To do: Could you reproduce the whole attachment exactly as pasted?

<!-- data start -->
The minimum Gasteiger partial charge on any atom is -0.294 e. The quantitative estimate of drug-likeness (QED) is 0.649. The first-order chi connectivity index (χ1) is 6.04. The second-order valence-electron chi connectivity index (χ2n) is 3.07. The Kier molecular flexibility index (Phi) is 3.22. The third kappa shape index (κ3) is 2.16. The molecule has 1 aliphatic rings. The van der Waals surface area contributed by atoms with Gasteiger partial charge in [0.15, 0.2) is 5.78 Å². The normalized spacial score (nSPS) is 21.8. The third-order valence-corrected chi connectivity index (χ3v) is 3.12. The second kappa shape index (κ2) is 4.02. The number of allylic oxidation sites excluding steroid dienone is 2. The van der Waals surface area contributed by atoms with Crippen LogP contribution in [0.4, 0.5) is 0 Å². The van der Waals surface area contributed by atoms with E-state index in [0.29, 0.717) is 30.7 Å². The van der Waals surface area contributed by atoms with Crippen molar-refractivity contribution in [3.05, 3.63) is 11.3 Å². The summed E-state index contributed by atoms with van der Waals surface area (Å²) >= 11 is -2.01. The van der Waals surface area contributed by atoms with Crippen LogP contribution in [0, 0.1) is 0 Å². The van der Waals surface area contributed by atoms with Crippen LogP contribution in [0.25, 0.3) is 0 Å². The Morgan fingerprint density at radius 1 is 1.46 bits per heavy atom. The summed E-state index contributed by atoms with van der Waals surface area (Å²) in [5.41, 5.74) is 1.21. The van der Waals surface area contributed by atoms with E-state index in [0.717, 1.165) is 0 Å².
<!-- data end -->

The minimum Gasteiger partial charge on any atom is -0.294 e. The quantitative estimate of drug-likeness (QED) is 0.649. The first-order chi connectivity index (χ1) is 6.04. The second-order valence-electron chi connectivity index (χ2n) is 3.07. The Kier molecular flexibility index (Phi) is 3.22. The third kappa shape index (κ3) is 2.16. The molecule has 1 aliphatic rings. The van der Waals surface area contributed by atoms with Gasteiger partial charge in [0.15, 0.2) is 5.78 Å². The normalized spacial score (nSPS) is 21.8. The third-order valence-corrected chi connectivity index (χ3v) is 3.12. The second kappa shape index (κ2) is 4.02. The number of allylic oxidation sites excluding steroid dienone is 2. The van der Waals surface area contributed by atoms with Crippen LogP contribution in [0.4, 0.5) is 0 Å². The van der Waals surface area contributed by atoms with E-state index in [0.29, 0.717) is 30.7 Å². The van der Waals surface area contributed by atoms with Crippen molar-refractivity contribution in [3.05, 3.63) is 11.3 Å². The summed E-state index contributed by atoms with van der Waals surface area (Å²) >= 11 is -2.01. The van der Waals surface area contributed by atoms with Crippen LogP contribution in [0, 0.1) is 0 Å². The van der Waals surface area contributed by atoms with Crippen LogP contribution in [0.25, 0.3) is 0 Å². The Morgan fingerprint density at radius 1 is 1.46 bits per heavy atom. The summed E-state index contributed by atoms with van der Waals surface area (Å²) in [5.41, 5.74) is 1.21. The van der Waals surface area contributed by atoms with E-state index in [0.717, 1.165) is 0 Å².